The FamilySearch Memories story section is a great place to create a personal online journal. It is free and accessible to you anywhere in the world you have internet access. 

FamilySearch Memories allows you to create a title for your story or journal entry. You can share it publicly or keep it private. Additionally, you can add up to 10 photographs per story and add an event date, event place, and topic tags for easy retrieval. 

Your entries and uploads to FamilySearch Family Tree are safe and always accessible.  

What are you ready to share? Create your own free account on FamilySearch, and start creating your online journal using FamilySearch Memories today. Or give some of these other options a try as you look for the right fit. No matter how you choose to document your life, your future family will thank you! 

Keeping a Gratitude Journal

Wed, 10/13/2021 - 15:00

Last summer, Camille Johnson was struggling. Her mother was dying, and the pandemic was raging. “I decided I needed to do something,” she recalls. “I didn’t have any energy; I wanted to sleep all the time.”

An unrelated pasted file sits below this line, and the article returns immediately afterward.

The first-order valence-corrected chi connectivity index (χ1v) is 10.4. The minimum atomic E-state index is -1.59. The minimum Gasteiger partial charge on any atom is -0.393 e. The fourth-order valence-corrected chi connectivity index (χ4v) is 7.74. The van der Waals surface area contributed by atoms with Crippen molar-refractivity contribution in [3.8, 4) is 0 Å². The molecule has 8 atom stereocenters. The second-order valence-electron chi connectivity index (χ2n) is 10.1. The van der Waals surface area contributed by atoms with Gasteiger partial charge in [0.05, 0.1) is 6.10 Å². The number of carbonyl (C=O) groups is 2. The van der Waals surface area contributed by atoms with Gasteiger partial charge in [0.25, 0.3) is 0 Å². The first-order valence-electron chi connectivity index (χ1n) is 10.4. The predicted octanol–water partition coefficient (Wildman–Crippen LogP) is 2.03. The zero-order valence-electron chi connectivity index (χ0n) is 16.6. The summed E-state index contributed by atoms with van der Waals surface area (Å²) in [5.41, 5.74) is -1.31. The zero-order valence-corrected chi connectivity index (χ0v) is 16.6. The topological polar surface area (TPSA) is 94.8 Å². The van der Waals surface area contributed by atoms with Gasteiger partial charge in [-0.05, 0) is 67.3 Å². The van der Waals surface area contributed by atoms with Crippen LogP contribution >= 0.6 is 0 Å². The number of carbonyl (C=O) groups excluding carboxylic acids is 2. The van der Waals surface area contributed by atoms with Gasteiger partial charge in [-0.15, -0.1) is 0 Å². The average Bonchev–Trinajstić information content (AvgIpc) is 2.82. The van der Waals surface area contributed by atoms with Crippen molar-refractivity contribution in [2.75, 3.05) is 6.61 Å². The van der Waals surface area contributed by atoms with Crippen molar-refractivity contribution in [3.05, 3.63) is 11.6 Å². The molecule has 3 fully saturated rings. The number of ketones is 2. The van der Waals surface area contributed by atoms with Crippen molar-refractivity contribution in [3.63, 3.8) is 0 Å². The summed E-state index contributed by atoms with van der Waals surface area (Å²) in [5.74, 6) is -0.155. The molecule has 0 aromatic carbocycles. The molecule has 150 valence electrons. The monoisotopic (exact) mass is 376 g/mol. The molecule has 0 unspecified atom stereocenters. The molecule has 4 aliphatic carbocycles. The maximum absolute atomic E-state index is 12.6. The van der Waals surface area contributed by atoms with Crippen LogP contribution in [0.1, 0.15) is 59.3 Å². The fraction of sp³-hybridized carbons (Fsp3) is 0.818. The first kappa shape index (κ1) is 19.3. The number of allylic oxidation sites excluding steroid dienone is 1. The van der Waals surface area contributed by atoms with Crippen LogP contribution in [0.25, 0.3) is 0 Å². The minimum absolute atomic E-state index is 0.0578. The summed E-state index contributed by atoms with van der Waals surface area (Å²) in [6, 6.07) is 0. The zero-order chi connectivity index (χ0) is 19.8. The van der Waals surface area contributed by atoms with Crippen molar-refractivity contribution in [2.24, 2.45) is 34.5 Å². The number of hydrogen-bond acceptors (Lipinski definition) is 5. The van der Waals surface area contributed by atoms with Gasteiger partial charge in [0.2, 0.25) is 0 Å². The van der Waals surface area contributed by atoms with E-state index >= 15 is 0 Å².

“Then I remembered about a character in a book who was going through a depression,” she continues. “Her dad challenged her to write a thank-you note to someone every week. I started researching how gratitude can help us.” Camille was so impressed by her findings that she dedicated an entire episode of her podcast to gratitude—and began keeping a gratitude journal. 

Two months later, she reflected on the benefits of this practice on her social media account. “It has been such a fun thing to look at my day and see things that I appreciate. Even when I forget for a few days, I enjoy looking back, catching up and thinking about all the things … that I was grateful for.”